There are an estimated 6,000 debt collection firms in the U.S., making it a huge industry. According to the Consumer Financial Protection Bureau (CFPB), it affects around 70 million consumers who have some debt in collection.
Some of this debt is legitimate, some is not. Currently the burden of proof to show which is which falls on the consumers. Under proposals outlined by the CFPB, much of the burden would shift to the debt collection industry.
“Today we are considering proposals that would drastically overhaul the debt collection market,” said CFPB Director Richard Cordray. “This is about bringing better accuracy and accountability to a market that desperately needs it.”
Under the proposed rules, debt collectors would be required to limit their communications, clearly disclose the details of the debt, and make it easier for consumers to dispute the debt. When a consumer disputes a debt, a debt collector would not be able to continue collection efforts without providing sufficient evidence that the debt is real.
Sea change for the industry
If enacted, these proposals could bring about a sea change in the industry. Some of the biggest problems occur when a debt collector purchases an old debt from a bank or credit card company. Because the debt is old and has changed hands, the paper trail may be thin or missing.
Nonetheless, there have been instances where debt collectors have hammered away at consumers, even hauling them to court, over debts they insist are not legitimate. A case in point occurred in May 2015, when Portfolio Recovery Associates LLC, one of the largest buyers of written-off debt in the U.S., tried to collect a $1,000 credit card debt from Maria Guadalupe Mejia, who insisted the debt wasn’t hers.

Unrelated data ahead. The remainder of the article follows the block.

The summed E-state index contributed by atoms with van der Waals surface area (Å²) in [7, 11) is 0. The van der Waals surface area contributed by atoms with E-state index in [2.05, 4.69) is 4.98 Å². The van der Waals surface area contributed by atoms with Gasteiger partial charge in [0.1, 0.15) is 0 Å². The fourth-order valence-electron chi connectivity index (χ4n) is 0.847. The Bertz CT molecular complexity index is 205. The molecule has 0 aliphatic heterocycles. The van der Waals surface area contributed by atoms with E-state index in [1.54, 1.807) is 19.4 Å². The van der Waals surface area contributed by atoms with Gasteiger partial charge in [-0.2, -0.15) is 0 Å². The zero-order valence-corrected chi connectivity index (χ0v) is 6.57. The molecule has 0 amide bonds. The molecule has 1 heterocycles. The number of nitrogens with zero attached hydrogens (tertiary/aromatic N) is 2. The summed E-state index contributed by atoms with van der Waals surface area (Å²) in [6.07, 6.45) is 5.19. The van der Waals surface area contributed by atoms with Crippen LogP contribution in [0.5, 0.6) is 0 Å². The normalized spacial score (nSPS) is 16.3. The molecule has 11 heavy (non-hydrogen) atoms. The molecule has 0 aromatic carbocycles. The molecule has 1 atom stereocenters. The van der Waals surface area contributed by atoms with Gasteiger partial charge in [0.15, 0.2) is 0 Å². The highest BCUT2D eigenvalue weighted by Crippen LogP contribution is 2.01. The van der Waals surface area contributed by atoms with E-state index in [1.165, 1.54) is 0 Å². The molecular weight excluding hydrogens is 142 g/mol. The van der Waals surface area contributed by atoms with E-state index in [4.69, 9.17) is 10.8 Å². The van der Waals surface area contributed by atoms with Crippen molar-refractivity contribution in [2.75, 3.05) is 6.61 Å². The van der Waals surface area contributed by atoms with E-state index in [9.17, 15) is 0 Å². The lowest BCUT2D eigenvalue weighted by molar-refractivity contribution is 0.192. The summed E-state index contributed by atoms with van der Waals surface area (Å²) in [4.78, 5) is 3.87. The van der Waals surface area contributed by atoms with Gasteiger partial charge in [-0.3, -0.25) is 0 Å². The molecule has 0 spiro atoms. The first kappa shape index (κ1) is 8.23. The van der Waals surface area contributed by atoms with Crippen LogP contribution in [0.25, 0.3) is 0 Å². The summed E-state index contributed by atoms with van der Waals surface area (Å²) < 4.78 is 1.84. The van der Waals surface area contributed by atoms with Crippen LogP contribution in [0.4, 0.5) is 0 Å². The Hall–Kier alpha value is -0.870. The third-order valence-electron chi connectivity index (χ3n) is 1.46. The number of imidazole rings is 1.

The jury decided the evidence showing the debt was not hers was so clear and overwhelming, it not only dismissed the case but awarded Mejia an $83 million judgment. In its blog, the CFPB says debt collection complaints outnumber all other types it receives.
250,000 debt collection complaints
“We have handled about 250,000 debt collection complaints since 2011 and have handled about 85,000 in 2015 alone,” the agency said. “We have ordered creditors and debt collectors to refund hundreds of millions of dollars through our enforcement actions against unlawful debt collection practices since 2011.”
Among complaints about debt collection, CFPB says the majority concern continued attempts to collect a debt that the consumer said was not owed, either because it wasn't their debt or had already been repaid or discharged in bankruptcy.
CFPB says consumers sometimes pay a debt that isn't theirs just to get rid of the debt collector. Other times, consumers spend time and money to dispute the debt. The proposed CFPB rules would shift the burden of proof from the consumer to the debt collector.
In the meantime, CFPB says that if you're having trouble with debt collection, you can submit a complaint to the CFPB online or call (855) 411-CFPB (2372).